I absolutely want to react to that unfortunate article written by Graeme Hamilton. First of all, I don’t know where Mr Hamilton resides. For myself, I have been residing in Quebec for the past 40 years, both in rural and urban areas, so I know my province. Last week, a story was presented by the Quebec media on certain bylaws prohibiting noize, such as construction or lawn mowing, in the city of Hampstead in the heart of Montreal, populated mainly by Jews. It was run, among others, by hosts like Richard Martineau and Benoit Dutrizac, as Hamilton’s article points out. However, I must disagree with the treatment of the facts presented by Hamilton. I know these folks. Being myself a strong opponent of anti-semitism, I wouldn’t hesitate to denounce them if they were guilty of that terrible psychological disease. If they were anti-semites, I think I would know.
To understand correctly the core of the argument, you have to go back in time to the centuries and decades during which the French-Canadian identity and spirit were formed. Following the takeover of New France by England in 1760, the French elite was either deported or left by itself for France, which let the people with only catholic priests as leaders. So the Catholic Church was given, by the circumstances, a carte blanche to do whatever they want with the population and its education. French-Canadians continued to evolve with only the voice of the Church to guide them, without any room for any other points of view. And that monopoly was only broken in the 1960s, when the Révolution Tranquille occured.
That’s why we have such a painful relationship with religion. For two centuries we have been under the iron rule of the Catholic Church and we are not ready to accept to be dictated our laws, behaviors or conduct by any other religion. It is in that light that everybody must see the debate on reasonable accommodations. The Commission on reasonable accommodations was put in place to define to what degree our society, considering our history, could allow religions, cults or other similar cultural practices to influence the social life of Quebec. And this is exactly how, as well, Mr Hamilton, you must see Martineau’s and Dutrizac’s comments on the situation in Hampstead. These comments were not expressed to criticize the jewishness of that community but rather to underline the lack of judgement of these bylaws that seem to be motivated by extreme religious sentiments. If you are a regular of these shows, you know that Martineau and Dutrizac are the first to criticize Islam, Catholics, cults in general or any other religion that seem to infrige on secularism in Quebec. Because, that’s the key element here. Since the ’60s, we have tried to re-center our culture around securalist values, away from religious ones.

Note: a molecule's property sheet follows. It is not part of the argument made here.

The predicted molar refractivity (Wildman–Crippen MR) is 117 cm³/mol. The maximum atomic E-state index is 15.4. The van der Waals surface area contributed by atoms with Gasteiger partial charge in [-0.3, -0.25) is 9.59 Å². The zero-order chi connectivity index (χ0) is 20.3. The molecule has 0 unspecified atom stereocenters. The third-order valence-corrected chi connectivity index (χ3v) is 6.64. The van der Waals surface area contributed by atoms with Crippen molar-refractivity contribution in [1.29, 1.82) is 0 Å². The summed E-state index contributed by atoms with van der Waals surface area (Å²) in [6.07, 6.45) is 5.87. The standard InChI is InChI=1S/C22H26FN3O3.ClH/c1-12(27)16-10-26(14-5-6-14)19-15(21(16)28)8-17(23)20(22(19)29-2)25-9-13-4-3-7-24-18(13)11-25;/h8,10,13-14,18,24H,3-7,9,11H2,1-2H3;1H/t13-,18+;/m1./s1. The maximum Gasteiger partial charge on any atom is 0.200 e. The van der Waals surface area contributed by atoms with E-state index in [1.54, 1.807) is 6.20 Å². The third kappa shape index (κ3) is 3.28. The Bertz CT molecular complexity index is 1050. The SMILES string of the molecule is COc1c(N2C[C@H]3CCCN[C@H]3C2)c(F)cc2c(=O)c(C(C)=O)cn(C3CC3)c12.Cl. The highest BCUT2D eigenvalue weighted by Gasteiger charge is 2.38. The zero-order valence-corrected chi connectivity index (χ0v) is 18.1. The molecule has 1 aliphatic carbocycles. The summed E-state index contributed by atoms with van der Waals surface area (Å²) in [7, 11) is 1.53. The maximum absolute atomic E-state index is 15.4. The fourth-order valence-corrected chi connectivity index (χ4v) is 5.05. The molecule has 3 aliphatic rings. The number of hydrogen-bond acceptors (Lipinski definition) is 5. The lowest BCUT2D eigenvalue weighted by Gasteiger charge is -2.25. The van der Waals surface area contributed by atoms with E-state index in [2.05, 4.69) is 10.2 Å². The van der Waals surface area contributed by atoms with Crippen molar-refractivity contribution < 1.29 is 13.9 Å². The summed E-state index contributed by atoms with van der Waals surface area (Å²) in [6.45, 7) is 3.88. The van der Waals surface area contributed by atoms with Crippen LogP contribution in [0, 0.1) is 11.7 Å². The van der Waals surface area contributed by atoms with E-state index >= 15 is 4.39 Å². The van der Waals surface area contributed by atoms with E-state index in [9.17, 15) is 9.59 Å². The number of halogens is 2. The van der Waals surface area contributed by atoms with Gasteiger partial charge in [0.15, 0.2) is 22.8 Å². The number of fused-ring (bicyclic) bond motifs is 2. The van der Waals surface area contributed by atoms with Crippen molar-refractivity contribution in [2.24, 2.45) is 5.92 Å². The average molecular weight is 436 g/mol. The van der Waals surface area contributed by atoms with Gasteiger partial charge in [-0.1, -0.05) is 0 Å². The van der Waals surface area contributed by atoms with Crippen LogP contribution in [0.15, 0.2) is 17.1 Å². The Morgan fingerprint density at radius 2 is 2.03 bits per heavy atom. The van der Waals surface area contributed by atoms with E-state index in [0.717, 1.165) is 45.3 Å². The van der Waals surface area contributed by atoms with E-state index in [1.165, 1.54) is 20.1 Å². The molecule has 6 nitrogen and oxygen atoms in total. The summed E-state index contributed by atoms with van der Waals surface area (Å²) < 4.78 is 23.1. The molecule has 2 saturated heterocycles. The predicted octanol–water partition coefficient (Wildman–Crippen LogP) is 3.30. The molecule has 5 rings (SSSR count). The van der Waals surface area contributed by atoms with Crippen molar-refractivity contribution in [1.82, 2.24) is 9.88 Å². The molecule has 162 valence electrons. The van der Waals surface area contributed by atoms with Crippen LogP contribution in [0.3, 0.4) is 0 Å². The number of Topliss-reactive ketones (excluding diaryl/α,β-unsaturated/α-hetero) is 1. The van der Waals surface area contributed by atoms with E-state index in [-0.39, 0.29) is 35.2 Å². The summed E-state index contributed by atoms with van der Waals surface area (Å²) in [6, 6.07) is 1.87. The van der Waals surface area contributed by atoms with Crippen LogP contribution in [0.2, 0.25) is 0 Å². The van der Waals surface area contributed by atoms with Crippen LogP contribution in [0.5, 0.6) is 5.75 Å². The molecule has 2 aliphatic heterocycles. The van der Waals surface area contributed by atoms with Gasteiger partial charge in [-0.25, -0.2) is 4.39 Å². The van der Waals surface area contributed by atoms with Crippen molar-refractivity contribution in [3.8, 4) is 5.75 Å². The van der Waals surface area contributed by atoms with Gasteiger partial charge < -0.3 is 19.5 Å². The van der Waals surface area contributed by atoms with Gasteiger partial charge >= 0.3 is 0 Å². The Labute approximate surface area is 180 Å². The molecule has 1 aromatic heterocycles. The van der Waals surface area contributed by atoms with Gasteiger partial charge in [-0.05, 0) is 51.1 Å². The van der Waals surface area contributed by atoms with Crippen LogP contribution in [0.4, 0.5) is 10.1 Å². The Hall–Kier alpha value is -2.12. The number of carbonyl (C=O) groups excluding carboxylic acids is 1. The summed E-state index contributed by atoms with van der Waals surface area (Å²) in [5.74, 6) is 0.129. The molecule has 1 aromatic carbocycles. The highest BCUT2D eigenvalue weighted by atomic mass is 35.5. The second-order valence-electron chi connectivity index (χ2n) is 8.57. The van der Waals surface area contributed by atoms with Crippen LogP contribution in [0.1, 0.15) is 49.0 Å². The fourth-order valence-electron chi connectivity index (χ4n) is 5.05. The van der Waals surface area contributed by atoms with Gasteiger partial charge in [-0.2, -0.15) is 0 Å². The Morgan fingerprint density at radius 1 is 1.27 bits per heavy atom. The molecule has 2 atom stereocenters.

One last thing. You mentioned David Ouellette as a reference for your argumentation. Well, I don’t want to disappoint you but Mr Ouellette used to be part of a group that I am a part of as well, Les Amis Québécois d’Israel, on Facebook. This group formed spontaneously to counter-protest against the PAJU, the Palestinians and Jews United, leaded by MNA of Mercier Amir Khadir, who organized a boycott campaign against the shoestores Le Marcheur and Naot because they sell shoes made in Israel. To make a long story short, the fact is that Mr Ouellette has proven to be less than effective in his efforts to counter these anti-semitic agents. As a matter of fact, we can’t recall a single time where we have seen him distribute flyers or speak to the public to inform them about the issue of the protest. And concerning his blog, he barely has written anything to help us. So the leaders of our group decided to exclude him after many attempts on his part to take control of it first, and then sabotage it when he realized that he wouldn’t be able to have it serve his own purpose. We were tipped off in advance of this denouement as, since the beginning of the protest, we were noticing that his positions were curiously mild, ambiguous and full of meanderings. It is ironic that you have chosen this person as a source, while he is totally inefficient to fight back against anti-semitism per se. But curiously, on this occasion, he seemed to have been rather efficient nevertheless. Maybe the fact that the comments at the center of this controversy were made by good ol’ French-Canadians, and not by the Jews or half-Jews, and sometimes rather Anglo-Canadian or from Middle East extraction than French-Canadian, that you find in the PAJU have anything to do with it… For some reason, Ouellette proved to be very soft on the PAJU…
In the end, everybody must understand that French-Canadians and Jews will only better their relationship in the coming years. Our civilizations and values are compatible. If we except the few religious extremists on both sides, and some other people who don’t want that our two peoples get along, our future is one of understanding and peaceful cohabitation. I suggest, Mr Hamilton, that you focus your attention on the real enemies of the Jews and not on those who might look like it due to the needs of sensationalist journalism. For you, I join an interview with a resident of the community, Raphael Levy, given to Benoit Dutrizac on 98,5 FM. And for my readers, I also join Hamilton’s article from the National Post and Raphael Levy’s letter to the Mayor of Hampstead, William Steinberg.
Très bon article. J’abonde dans le même sens que toi et Martineau dont j’ai lu le tout aussi bon article cette semaine dans le Journal de Montréal. Je suis également un ami québécois d’Israël.
I find Dutrizac’s comments to be highly inflammatory. Its one thing if Hampstead banned lawnmowing only on Rosh Hashana but it bans it on Christmas and Easter.. so Hampstead is clearly not favouring Jews. I think this issue is a tempest in a teapot. I think Dutrizac should be more worried about more important matters like our bridges that are about to fall down!